RBI said the timely implementation of GST which has to kick-in by April 2017 will be “challenging” but the indirect tax reform will be strengthening government finances over the medium-term, boost business sentiment and eventually investments.
“The current accommodative stance of monetary policy and comfortable liquidity conditions should also provide a congenial environment for the reinvigoration of aggregate demand conditions,” it said.
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Rajan said the successive downgrades in the global growth projections by multilateral agencies and world trade sluggishness is pointing to a further slackening in the external demand going forward.
On inflation, he reiterated that RBI will look through the statistical effect of house rent allowance increase because of the Seventh Pay Panel implementation, but its impact on inflation expectations will have to be “carefully monitored”.
Inflation rose to 5.8 per cent in June and is widely expected to rise further in July before cooling-off once the food prices climb down on the good monsoons. Inflation measured by wholesale prices rose for the fifth consecutive month to 1.68 per cent for June.
The RBI, which has now become an ‘inflation-targeting’ central bank, wants to get the headline inflation number down to 5 per cent by March 2017.
The liquidity is comfortable in the system, following the moves announced by Rajan at the first bi-monthly monetary policy in review on this front.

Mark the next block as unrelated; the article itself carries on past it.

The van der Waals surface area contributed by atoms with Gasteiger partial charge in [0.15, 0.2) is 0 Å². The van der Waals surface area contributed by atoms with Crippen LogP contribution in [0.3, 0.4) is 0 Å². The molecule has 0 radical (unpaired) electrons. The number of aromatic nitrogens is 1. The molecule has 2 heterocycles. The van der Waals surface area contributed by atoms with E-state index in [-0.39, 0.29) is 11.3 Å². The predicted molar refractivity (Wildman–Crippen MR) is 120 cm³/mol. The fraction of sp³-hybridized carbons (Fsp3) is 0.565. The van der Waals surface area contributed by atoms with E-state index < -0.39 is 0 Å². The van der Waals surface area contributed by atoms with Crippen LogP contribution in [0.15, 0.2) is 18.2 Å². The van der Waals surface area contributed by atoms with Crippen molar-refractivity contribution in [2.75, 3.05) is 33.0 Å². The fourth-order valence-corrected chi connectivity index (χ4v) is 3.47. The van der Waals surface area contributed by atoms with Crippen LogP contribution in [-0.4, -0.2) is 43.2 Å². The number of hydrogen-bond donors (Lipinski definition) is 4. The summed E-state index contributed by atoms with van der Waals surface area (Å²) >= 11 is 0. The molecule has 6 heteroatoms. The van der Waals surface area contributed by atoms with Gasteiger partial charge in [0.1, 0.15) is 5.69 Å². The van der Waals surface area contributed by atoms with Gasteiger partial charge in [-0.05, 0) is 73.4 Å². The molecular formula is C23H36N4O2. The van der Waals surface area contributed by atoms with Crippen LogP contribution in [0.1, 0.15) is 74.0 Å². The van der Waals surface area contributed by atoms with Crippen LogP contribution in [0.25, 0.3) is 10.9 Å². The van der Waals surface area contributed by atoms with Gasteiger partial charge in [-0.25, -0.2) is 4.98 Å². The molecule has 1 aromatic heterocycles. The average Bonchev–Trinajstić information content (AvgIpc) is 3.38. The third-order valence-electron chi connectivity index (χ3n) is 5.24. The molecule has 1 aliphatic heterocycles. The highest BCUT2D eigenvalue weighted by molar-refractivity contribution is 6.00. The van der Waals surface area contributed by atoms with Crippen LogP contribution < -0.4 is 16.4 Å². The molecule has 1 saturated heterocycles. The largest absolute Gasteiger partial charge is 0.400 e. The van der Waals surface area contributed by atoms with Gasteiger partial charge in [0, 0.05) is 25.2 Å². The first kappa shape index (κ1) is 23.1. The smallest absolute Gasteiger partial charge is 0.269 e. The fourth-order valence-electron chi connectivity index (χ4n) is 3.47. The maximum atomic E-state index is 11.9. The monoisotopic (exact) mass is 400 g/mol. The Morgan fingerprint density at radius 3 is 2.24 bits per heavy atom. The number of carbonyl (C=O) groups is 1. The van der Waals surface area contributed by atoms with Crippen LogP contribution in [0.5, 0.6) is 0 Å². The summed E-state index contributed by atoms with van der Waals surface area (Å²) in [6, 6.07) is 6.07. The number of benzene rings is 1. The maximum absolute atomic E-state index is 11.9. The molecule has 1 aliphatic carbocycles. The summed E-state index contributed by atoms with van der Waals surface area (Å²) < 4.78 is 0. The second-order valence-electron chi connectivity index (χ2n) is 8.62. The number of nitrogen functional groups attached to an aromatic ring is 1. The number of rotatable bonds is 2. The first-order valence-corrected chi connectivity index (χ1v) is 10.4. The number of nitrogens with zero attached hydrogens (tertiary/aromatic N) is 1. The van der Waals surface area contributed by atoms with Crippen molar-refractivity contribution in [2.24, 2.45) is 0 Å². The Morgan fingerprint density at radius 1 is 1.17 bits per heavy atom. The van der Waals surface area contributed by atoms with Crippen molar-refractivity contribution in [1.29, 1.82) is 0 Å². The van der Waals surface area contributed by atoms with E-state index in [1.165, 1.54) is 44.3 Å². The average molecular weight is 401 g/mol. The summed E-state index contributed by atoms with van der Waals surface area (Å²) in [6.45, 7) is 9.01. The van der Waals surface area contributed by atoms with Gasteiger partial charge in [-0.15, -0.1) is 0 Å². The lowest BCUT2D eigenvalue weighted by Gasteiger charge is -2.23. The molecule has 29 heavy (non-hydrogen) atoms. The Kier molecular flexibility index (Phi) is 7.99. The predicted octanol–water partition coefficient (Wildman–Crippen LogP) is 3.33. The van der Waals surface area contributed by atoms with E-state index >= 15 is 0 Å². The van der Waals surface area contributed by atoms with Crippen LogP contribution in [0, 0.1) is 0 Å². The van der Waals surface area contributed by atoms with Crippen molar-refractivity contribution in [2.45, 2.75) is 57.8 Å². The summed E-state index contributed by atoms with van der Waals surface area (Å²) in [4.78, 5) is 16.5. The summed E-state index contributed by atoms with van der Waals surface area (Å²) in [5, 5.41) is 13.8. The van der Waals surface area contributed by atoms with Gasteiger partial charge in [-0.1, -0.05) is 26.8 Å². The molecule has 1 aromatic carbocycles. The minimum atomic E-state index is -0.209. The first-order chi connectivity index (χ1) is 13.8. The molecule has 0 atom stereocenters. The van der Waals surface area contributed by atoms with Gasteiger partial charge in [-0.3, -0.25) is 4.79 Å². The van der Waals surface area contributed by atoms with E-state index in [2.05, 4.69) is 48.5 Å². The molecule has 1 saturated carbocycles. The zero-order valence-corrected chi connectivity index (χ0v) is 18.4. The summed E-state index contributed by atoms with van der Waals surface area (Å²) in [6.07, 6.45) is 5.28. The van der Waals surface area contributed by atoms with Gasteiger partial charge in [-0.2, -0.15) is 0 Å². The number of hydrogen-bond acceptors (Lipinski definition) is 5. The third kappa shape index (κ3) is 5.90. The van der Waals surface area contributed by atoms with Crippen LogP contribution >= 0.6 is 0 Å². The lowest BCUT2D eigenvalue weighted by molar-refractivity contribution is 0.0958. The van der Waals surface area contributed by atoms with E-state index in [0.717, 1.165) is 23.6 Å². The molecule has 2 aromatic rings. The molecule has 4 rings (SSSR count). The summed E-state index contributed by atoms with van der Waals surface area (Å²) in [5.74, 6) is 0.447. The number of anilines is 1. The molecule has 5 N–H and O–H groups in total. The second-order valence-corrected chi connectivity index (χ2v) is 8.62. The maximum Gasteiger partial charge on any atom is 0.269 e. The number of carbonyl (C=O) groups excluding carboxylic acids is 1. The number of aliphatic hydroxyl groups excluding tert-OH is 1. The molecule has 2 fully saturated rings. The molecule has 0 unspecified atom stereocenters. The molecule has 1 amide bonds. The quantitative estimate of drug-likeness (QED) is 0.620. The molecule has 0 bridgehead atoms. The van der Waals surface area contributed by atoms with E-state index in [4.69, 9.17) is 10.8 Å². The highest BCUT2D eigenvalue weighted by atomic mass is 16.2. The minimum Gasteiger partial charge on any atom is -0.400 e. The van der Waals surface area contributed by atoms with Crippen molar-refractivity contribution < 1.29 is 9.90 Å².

Rajan today said RBI has been front-loading liquidity provision through its open market operations and spot interventions or deliveries of forward purchases, in wake of the expected pressure in the FCNR (B) redemptions expected in September.
He added that the RBI will continue to work to ensure that there are no market disruptions because of the redemptions through domestic liquidity operations and forex interventions.
The factory output has been showing signs of weakness, but the pressure on inflation front made expectations of a growth-propping rate cut difficult.
Interestingly, Rajan has reiterated the “accommodative” monetary policy stance every time he maintained status quo on rates after January 2015, when he announced the first of the four rate cuts totalling 125 basis points.